Improvements are to be made to the way the pilot badger culls are being carried out in Gloucestershire and Somerset before the system can be rolled out to other areas affected by bovine TB next year. This follows criticism of some aspects of the culls by an Independent Expert Panel, whose report was officially published last week.

It says that marksmen’s levels of accuracy must improve, they need more training and that contractors must be more efficient- however, Defra points out that workers were operating in ‘the face of a sustained campaign of harassment and intimidation’. The report, which centred on the methodology of the cull, not its necessity, also recognises the near-impossibility of accurately estimating wild animal populations and suggests that pre-cull targets may not be necessary.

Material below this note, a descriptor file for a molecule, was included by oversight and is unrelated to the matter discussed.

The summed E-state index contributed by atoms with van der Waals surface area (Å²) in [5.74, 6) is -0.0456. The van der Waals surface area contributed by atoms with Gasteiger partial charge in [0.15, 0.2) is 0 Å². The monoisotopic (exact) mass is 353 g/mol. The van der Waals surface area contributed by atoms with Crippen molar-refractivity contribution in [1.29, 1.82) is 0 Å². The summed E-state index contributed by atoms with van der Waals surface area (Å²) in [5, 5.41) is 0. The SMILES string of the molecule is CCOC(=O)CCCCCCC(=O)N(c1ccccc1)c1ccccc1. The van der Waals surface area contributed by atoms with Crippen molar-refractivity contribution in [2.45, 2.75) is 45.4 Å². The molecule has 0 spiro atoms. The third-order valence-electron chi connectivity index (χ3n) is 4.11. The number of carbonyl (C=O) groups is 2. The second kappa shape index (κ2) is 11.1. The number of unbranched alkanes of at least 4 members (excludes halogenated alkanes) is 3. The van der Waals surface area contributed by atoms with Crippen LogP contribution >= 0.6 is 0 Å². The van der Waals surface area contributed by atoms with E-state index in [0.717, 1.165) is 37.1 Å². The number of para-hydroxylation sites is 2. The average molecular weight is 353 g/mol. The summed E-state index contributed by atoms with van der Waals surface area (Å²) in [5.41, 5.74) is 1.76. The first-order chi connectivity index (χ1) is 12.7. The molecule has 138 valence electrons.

New measures by Defra include giving farmers in the cull areas bespoke advice on protecting their farms from the disease. Private individuals can apply for grants to vaccinate badgers on the borders of areas affected by bovine TB.

A new cattle vaccine may be field tested next year and an oral vaccine for badgers could be available by 2019. ‘Doing nothing is not an option,’ says Defra Secretary of State Owen Paterson. ‘Bovine TB is a terrible disease that is devastating our cattle and causing misery in rural communities.’

The NFU and CLA have expressed disappointment that further culls can’t take place more quickly. Last year, 4,815 new herds were infected with TB and 32,620 cattle slaughtered.

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  • Agnes Stamp

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